Nova Scotia

Emera lowered rates to avoid public hearing, says CFO

An executive at Nova Scotia Power's parent company admitted this week the company was willing to sacrifice a slightly lower guaranteed profit to avoid a public rate hearing before an election year.

Corporate candour sheds light on Nova Scotia Power deal

An executive at Nova Scotia Power's parent company admitted this week the company was willing to sacrifice a slightly lower guaranteed profit to avoid a public rate hearing before an election year.

In September Nova Scotia Power reached a settlement with consumer advocates and industry stakeholders.

On Thursday, Scott Balfour, CFO of Emera, told analysts in Toronto why that deal was worth sacrificing some of its rate of return.

"That quarter point was traded off somewhat by the fact that we now have a two-year rate settlement in place rather than a one-year. That has been our history. That helps take us through an election cycle and other things that can sometimes be distracting," he said.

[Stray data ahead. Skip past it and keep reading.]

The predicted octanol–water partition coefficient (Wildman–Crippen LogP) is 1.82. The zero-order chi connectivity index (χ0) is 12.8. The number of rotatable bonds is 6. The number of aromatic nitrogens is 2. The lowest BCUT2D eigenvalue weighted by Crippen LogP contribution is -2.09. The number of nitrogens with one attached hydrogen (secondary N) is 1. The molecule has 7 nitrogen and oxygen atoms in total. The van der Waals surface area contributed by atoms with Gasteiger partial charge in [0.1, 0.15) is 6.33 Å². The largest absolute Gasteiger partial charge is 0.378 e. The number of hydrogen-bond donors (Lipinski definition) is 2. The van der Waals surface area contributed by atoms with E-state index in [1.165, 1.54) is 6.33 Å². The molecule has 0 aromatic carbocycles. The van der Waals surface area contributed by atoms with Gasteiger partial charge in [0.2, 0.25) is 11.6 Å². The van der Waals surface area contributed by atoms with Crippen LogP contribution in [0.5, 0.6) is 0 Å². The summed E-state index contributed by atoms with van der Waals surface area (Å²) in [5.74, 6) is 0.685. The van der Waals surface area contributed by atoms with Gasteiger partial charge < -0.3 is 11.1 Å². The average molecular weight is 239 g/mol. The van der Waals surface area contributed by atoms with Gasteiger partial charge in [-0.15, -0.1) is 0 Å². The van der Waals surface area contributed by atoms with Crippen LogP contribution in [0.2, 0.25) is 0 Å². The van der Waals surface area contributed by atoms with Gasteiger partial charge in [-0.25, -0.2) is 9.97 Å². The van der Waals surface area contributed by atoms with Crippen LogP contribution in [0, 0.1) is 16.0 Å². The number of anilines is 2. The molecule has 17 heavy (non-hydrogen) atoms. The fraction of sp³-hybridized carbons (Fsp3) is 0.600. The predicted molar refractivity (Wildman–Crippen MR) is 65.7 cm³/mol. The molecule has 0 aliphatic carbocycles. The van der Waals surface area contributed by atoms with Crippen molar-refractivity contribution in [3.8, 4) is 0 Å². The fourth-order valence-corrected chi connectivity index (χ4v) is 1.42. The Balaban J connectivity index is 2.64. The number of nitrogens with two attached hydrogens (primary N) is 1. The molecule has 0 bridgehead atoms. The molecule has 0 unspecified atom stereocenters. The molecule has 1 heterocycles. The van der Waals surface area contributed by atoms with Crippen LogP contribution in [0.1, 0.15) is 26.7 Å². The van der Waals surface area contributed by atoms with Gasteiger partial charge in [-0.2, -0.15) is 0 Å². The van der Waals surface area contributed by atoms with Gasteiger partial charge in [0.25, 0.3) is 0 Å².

Neither Emera nor Nova Scotia Power have ever discussed the deal in those terms. Balfour's remarks were first reported by the business website allnovascotia.com.

Balfour described the six per cent rate hike in the deal as a "reasonably healthy increase."

For the Nova Scotia Conservative Leader Jamie Baillie, it's further proof settlement agreements don't work.

"The backroom deal was all about getting Nova Scotia Power through an election which they described as a distraction means we have to go back to the drawing board on how power rates are set in Nova Scotia," he said.

On Friday, Emera said Balfour was merely explaining the Nova Scotia situation to a Toronto business crowd.

now